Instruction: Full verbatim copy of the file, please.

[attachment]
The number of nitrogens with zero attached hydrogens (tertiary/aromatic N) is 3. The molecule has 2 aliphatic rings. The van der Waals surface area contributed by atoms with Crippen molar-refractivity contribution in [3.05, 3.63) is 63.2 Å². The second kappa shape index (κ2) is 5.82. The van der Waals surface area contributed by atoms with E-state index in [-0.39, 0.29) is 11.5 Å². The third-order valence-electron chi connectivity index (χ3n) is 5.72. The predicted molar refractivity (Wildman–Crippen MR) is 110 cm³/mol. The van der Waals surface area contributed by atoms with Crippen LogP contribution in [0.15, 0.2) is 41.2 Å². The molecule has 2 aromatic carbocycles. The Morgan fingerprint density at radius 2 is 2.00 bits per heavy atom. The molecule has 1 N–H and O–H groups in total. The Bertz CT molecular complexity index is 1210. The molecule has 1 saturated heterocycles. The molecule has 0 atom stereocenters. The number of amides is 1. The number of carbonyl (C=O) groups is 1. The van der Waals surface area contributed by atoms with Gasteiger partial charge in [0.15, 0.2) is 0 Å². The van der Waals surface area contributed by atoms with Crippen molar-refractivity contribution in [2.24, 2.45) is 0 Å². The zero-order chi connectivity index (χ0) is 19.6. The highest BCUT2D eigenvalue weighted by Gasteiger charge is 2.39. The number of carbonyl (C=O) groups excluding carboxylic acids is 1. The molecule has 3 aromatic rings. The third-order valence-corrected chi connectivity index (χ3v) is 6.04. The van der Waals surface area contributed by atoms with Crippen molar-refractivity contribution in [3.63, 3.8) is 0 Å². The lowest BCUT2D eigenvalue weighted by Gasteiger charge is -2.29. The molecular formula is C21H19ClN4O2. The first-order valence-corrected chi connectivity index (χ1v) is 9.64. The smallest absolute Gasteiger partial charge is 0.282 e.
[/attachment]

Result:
The number of nitrogens with zero attached hydrogens (tertiary/aromatic N) is 3. The molecule has 2 aliphatic rings. The van der Waals surface area contributed by atoms with Crippen molar-refractivity contribution in [3.05, 3.63) is 63.2 Å². The second kappa shape index (κ2) is 5.82. The van der Waals surface area contributed by atoms with E-state index in [-0.39, 0.29) is 11.5 Å². The third-order valence-electron chi connectivity index (χ3n) is 5.72. The predicted molar refractivity (Wildman–Crippen MR) is 110 cm³/mol. The van der Waals surface area contributed by atoms with Crippen LogP contribution in [0.15, 0.2) is 41.2 Å². The molecule has 2 aromatic carbocycles. The Morgan fingerprint density at radius 2 is 2.00 bits per heavy atom. The molecule has 1 N–H and O–H groups in total. The Bertz CT molecular complexity index is 1210. The molecule has 1 saturated heterocycles. The molecule has 0 atom stereocenters. The number of amides is 1. The number of carbonyl (C=O) groups is 1. The van der Waals surface area contributed by atoms with Gasteiger partial charge in [0.15, 0.2) is 0 Å². The van der Waals surface area contributed by atoms with Crippen molar-refractivity contribution in [2.24, 2.45) is 0 Å². The zero-order chi connectivity index (χ0) is 19.6. The highest BCUT2D eigenvalue weighted by Gasteiger charge is 2.39. The number of carbonyl (C=O) groups excluding carboxylic acids is 1. The molecule has 3 aromatic rings. The third-order valence-corrected chi connectivity index (χ3v) is 6.04. The van der Waals surface area contributed by atoms with Crippen molar-refractivity contribution in [3.63, 3.8) is 0 Å². The lowest BCUT2D eigenvalue weighted by Gasteiger charge is -2.29. The molecular formula is C21H19ClN4O2. The first-order valence-corrected chi connectivity index (χ1v) is 9.64. The smallest absolute Gasteiger partial charge is 0.282 e.